Thursday, April 29, 2010

Distributed Hydropower for Remote Ocean Devices

Acoustic Doppler Current Profiler
There are many users who want to place electronic devices in remote ocean locations where power is not available from the electrical grid. These remote ocean devices (often sensors of some kind) are powered by batteries; however, today's state-of-the-art solutions are expensive and inconvenient.

For example, researchers at the University of Washington frequently want to deploy Acoustic Doppler Current Profilers (ADCPs) or other devices to take measurements under water over the course of weeks, months or longer. Running power through a cable from shore is impractical and costly, but the alternative actually used has a stiff price too: a disposable battery that costs $500 and lasts a mere 10 days, after which it must be replaced. In addition to the recurring cost of replacement batteries, there is the enormous cost of a boat and crew to do the replacement--often $1,000 per hour or more. In the deeper ocean farther form shore, boat costs can easily top $100,000 per day.

For small ocean power, the Hydrovolts turbine paired with a rechargeable battery replaces the current disposable battery solution, providing a capital ROI of substantially less than one year.
Oceanographers from the University of Washington have worked with the Hydrovolts technology and have validated the basic performance and power output for a scale device during tow tests in Lake Union. This month Hydrovolts will send a prototype to the Woods Hole Oceanographic Institution (WHOI) for further testing and validation.

Oceanographers are not the only ones interested in powering remote ocean devices. Various kinds of navigation buoys and other equipment used by coast guards and harbor authorities also need electricity. Military devices used for monitoring can be thousands of miles from shore and far below the surface. The cost of retrieving and replacing batteries for such devices in remote and austere environments is extreme. In addition, some of these devices are militarily or politically sensitive; there is also great value in not visibly attending them.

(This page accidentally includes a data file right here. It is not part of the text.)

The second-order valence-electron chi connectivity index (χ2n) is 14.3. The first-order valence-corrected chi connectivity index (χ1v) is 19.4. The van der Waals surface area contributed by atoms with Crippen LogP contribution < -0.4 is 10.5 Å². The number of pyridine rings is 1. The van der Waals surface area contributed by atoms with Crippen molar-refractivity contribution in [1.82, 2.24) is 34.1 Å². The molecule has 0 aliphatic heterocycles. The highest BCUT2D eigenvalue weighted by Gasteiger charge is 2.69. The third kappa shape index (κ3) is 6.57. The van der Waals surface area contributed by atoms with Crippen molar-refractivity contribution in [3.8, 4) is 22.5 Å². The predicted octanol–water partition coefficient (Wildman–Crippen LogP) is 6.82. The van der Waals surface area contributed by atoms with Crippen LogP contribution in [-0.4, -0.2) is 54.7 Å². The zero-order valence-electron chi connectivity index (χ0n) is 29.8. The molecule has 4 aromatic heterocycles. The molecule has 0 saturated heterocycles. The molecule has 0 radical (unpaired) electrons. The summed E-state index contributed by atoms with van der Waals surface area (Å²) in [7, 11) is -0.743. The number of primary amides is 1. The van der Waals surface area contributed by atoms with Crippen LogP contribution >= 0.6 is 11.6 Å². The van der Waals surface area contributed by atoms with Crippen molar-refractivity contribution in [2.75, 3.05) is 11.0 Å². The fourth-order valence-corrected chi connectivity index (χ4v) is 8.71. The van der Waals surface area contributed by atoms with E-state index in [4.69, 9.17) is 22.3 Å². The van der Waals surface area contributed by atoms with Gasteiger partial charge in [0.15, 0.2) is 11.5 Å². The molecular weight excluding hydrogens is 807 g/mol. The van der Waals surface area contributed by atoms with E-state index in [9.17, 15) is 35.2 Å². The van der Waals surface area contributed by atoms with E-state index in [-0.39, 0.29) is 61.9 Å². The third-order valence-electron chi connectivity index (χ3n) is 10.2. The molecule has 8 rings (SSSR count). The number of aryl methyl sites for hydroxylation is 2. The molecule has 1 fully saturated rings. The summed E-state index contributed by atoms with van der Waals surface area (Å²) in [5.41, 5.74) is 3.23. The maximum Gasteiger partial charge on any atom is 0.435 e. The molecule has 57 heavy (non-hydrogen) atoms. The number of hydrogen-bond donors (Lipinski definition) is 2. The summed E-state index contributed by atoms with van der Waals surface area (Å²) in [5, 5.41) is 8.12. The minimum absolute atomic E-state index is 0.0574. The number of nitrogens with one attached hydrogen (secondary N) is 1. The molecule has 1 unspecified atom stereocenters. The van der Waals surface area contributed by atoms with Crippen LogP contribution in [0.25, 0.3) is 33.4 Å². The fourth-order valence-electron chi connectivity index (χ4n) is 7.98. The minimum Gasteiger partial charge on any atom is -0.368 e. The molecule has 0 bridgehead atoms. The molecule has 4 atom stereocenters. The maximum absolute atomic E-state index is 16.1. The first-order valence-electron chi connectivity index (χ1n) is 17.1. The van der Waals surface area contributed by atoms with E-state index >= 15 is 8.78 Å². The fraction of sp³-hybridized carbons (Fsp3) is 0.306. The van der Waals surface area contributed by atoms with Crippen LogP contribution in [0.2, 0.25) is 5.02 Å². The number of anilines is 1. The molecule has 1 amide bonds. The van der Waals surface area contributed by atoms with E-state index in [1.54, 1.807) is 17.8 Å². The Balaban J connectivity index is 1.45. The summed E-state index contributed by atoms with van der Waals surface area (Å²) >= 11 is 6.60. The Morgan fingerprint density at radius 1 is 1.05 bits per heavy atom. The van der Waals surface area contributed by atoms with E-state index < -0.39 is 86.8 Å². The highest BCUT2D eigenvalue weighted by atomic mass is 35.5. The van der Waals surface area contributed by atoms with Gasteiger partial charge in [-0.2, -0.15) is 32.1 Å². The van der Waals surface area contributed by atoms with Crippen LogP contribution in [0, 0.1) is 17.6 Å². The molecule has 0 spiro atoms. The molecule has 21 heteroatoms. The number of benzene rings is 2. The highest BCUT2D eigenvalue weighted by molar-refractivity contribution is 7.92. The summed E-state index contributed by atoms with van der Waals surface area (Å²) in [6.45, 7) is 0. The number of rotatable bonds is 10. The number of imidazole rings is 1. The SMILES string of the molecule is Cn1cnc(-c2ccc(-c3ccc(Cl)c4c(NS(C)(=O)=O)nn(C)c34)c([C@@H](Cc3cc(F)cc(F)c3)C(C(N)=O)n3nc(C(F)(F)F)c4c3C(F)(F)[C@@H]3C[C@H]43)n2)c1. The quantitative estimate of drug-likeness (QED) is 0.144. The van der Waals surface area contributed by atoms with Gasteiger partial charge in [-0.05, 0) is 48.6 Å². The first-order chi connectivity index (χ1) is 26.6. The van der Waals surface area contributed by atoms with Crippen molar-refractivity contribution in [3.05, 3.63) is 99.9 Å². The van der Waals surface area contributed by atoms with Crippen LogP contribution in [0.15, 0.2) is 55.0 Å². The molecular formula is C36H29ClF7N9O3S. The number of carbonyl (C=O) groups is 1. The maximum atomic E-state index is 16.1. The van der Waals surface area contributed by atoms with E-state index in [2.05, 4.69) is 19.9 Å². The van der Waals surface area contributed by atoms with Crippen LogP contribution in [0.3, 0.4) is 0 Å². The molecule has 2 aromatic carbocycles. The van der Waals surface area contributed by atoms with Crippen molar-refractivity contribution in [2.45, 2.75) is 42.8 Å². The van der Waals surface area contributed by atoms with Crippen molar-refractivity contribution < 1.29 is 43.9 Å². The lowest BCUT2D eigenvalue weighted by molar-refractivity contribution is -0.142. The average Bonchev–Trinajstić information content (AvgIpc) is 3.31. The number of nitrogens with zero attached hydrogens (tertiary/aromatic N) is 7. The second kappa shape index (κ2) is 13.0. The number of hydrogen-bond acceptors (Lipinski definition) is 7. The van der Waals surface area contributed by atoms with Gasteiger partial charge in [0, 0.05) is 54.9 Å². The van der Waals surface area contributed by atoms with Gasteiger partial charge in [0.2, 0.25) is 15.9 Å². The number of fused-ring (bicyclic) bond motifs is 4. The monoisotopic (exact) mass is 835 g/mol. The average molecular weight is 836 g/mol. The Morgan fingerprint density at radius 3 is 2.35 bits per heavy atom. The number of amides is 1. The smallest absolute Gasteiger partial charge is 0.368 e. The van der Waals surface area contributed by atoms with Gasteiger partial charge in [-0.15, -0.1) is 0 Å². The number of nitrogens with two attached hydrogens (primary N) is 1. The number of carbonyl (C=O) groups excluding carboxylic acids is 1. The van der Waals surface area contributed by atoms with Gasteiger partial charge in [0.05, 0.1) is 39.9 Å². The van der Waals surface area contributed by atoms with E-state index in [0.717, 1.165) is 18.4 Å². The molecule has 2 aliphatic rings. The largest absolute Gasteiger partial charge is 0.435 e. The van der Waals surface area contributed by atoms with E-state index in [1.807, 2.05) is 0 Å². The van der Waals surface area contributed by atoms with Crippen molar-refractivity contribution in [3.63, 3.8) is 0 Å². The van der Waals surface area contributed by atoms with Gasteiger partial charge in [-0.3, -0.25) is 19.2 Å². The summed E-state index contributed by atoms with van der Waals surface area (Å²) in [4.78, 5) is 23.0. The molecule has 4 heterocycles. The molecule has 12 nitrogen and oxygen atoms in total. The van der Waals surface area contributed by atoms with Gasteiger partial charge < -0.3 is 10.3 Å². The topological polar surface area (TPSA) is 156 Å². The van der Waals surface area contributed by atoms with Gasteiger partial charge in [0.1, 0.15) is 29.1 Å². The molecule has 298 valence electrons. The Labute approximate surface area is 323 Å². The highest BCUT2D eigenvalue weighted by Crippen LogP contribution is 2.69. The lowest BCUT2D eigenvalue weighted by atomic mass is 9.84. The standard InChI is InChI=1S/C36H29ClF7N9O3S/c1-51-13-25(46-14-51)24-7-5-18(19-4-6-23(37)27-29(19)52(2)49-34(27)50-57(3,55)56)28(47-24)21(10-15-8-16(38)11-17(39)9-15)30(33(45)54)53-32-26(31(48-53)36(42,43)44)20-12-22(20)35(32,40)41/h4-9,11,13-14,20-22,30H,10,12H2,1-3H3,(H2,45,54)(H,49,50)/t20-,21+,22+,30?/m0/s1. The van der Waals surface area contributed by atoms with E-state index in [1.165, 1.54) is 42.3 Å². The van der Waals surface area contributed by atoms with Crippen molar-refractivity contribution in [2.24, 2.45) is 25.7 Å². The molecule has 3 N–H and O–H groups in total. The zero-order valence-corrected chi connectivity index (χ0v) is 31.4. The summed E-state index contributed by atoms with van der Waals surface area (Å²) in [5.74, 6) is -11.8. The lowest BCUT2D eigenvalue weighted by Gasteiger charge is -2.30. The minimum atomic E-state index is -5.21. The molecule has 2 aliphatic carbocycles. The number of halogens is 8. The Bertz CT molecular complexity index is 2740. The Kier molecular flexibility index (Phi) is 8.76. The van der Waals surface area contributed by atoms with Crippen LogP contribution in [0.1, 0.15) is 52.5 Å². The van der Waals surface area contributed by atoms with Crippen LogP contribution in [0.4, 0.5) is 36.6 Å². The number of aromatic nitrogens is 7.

If power were available for extended periods far to sea, there are many other civilian devices that would become more practical to deploy. Tsunami warning devices have obvious value to NOAA and others. Remote devices that monitored advancing weather far to sea would allow improved coastal weather prediction, benefiting commercial fisheries, beach businesses and the general public.

Small wind power could be used for some remote power generation needs, but practically only for surface devices. Solar power could also be used in theory, but is even less well suited due to the difficulty of proper orientation and of keeping them clean. Both would necessarily be in the extremely harsh environment at the ocean surface. A Hydrovolts turbine, spinning below the surface would be subject to significantly less corrosive and mechanical stresses. The Flipwing design is also well suited to the low-speed ambient currents omnipresent in the ocean, because it can spin and make power even at speeds as low or lower than 1 knot (about 50 cm/s.)

Hydrovolts turbines, properly configured for the ocean environment can save money, sometimes a lot of money, for many organizations. They can also simplify logistics and enable the feasible deployment of many other useful and desirable equipment away from shore.
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